Hope at the Edge of the Abyss
Alumna who teaches near the World Trade Center site takes solace
from her students.
by Adrienne Onofri
One thing my two alma maters have in common, I had been saying since I
went to Pace University for graduate school, is a great view. While Northwestern
has Lake Michigan and the Chicago skyline, at Pace there is a vista of
the splendid trio of bridges that span the lower East River and the steeples
of Lower Manhattan: City Hall, the Woolworth Building and, three blocks
from campus, the twin towers of the World Trade Center.
On Sept. 11 that view gave Paces students, faculty and employees
a front-row seat to history and terror. I was on campus that morning,
beginning my third year as an adjunct instructor. In the weeks that followed,
I would have to reassure my students, get them back on track in their
lives and schoolwork and help them to both understand the myriad issues
related to the tragedy and to learn from it.
The first challenge was maintaining my composure, and I actually did manage
to get through the semester dry-eyed. The hardest time was when a student
assistant, who had been so vivacious when the school year began, sobbed
about being unable to sleep after seeing bodies hurtling through the air.
With their teenage bravado many students were reluctant to admit their
rage and fear. Or they believed that not talking about it would make it
go away. One day I faced a chorus of "Why do you keep bringing this
up?" Several complained about the 9/11-related classwork they were
getting: "We just want to forget about it and get on with our lives."
My first instinct was to respond, "Its not that simple!"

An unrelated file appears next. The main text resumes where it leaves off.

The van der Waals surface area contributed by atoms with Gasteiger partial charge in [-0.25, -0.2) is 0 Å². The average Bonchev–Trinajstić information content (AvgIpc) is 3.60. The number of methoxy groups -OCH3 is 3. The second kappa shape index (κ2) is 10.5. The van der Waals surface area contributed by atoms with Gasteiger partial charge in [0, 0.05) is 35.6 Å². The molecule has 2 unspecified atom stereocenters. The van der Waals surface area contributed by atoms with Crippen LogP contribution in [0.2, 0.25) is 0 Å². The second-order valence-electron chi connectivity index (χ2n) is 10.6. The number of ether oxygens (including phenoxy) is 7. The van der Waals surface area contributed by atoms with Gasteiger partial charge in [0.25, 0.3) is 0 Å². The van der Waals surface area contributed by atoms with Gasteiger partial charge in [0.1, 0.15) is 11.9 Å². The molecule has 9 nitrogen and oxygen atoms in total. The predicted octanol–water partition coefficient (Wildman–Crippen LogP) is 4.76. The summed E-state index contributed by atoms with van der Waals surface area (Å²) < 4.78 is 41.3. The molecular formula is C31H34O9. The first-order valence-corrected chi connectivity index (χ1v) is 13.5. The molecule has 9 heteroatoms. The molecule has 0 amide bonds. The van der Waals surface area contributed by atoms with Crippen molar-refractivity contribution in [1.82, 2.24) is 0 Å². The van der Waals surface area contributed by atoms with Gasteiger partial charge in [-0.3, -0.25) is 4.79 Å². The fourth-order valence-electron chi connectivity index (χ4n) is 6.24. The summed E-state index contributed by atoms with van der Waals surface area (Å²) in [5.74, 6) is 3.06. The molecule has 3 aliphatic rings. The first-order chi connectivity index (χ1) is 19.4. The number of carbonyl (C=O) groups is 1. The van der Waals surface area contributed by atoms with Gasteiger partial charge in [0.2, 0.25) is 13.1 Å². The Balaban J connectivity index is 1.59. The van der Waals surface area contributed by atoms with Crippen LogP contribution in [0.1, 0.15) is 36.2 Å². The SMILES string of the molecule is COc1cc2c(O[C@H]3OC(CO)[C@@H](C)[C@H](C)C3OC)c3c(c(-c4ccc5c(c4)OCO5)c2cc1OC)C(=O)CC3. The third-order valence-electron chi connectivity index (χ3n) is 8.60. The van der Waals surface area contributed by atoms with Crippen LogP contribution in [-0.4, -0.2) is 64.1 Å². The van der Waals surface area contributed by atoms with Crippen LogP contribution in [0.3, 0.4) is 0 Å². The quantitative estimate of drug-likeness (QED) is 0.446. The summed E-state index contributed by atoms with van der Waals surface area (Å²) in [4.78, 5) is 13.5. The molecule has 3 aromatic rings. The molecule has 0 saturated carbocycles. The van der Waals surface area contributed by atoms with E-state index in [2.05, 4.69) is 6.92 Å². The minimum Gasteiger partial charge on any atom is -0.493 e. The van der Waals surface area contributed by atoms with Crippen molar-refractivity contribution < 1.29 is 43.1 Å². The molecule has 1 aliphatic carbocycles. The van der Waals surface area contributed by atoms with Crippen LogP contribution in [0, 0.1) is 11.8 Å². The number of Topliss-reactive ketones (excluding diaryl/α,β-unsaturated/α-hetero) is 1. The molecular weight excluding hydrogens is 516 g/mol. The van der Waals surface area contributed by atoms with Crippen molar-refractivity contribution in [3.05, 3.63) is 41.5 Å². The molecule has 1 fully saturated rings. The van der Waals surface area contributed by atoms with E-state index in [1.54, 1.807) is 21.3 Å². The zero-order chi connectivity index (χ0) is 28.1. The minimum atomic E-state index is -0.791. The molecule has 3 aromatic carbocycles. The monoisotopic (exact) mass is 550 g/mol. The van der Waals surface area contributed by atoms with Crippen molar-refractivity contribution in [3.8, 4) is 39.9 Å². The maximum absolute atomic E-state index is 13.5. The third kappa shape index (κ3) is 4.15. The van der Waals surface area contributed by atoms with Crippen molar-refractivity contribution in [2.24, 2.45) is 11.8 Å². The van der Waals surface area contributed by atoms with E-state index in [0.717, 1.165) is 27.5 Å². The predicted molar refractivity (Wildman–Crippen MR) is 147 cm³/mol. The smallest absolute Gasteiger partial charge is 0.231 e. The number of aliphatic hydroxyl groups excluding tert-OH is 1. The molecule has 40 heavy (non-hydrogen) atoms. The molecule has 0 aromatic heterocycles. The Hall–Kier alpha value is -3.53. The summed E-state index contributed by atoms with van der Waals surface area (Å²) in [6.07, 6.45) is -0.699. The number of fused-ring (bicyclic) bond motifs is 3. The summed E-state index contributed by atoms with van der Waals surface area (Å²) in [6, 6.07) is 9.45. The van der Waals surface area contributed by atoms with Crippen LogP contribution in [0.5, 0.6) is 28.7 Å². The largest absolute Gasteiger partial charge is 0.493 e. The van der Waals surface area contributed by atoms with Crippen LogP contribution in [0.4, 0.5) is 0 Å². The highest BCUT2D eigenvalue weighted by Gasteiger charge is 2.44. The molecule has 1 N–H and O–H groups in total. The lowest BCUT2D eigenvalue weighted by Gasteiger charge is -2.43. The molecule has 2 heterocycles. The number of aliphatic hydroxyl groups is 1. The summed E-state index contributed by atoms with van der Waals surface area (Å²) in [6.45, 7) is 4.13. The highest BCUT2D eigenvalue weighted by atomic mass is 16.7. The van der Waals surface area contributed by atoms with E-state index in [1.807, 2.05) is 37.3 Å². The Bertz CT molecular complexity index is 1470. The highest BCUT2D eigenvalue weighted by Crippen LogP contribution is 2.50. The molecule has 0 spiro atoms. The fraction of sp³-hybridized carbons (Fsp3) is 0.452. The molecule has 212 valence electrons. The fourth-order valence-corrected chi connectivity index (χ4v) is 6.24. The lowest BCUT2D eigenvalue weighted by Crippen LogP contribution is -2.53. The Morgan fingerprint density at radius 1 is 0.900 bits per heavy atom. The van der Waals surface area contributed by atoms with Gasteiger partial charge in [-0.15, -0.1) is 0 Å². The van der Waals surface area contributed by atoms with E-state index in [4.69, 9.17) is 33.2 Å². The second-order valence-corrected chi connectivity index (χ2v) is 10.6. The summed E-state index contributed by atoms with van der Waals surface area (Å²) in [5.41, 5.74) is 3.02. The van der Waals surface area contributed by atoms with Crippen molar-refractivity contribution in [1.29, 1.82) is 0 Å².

I wanted them to understand the implications of the incident, to think
about issues like human rights, foreign policy, religious extremism. The
assignments I had given dealt with what the events of 9/11 and afterward
showed us about human nature and how our cultural life and personal conduct
have been altered by the experience.
There were, of course, moments of candor from the students about their
anxiety. One confessed, "Im afraid ... of everything. Of going
to sleep and not waking up, of a plane flying into my building, of leaving
home and never returning." A few students from Brooklyn occasionally
stayed home to avoid taking the subway or crossing a bridge.
This years first-year students were just starting grade school when
the Cold War ended, so theyd grown up without the specter of nuclear
annihilation and in a period mostly of economic prosperity. Now their
sense of security was shattered. Four Pace students and more than 30 alumni
were killed on Sept. 11, and about 250 students withdrew from school,
citing the attacks as the reason.
Those who remained carried on in a truly distressing environment for a
U.S. campus. As one of my students wrote in her journal in mid-October:
"Its not normal to head to school where you see soldiers and
policemen stationed at every corner as though it is a war zone. It is
not normal to wake up hoping for a breath of fresh air but instead you
wake up to a strong odor of smoke and of the dead."
Yet these journals, as well as class discussions and even just the sight
of students gathered, smiling, in the lounge or on the plaza, showed their
resolve to have all the experiences that come with being a college student.
"In life one may take many chances, and I am definitely taking mine,"
one of my students wrote. "This attack is not going to stop me from
While many students advocated revenge, they nonetheless raised thoughtful
questions about harming civilians as the terrorists had done, and about
the United States putative invulnerability before the 11th.
Perhaps the most generous reactions came from two students whose fathers
had died earlier in the year. One young man pitied the families of 9/11
victims because they didnt get to say goodbye or to bury their loved
ones. The other, whose father passed away after a long illness, wrote,
"On Sept. 11, we didnt have the opportunity to prepare ourselves
for the inevitable."
Teaching at Pace put me in the midst of tragedy, but working with these
young people has given me a purposefulness Id be hard-pressed to
get elsewhere. Being so close to ground zero allowed me to pay my respects
to those who perished. And my students fortitude and optimism heartened
me in a way I had never imagined.
Adrienne Onofri (J85) received a masters degree in education
from Pace University in 1997. In addition to teaching, she is a freelance
writer and editor, specializing in travel, entertainment and social issues.
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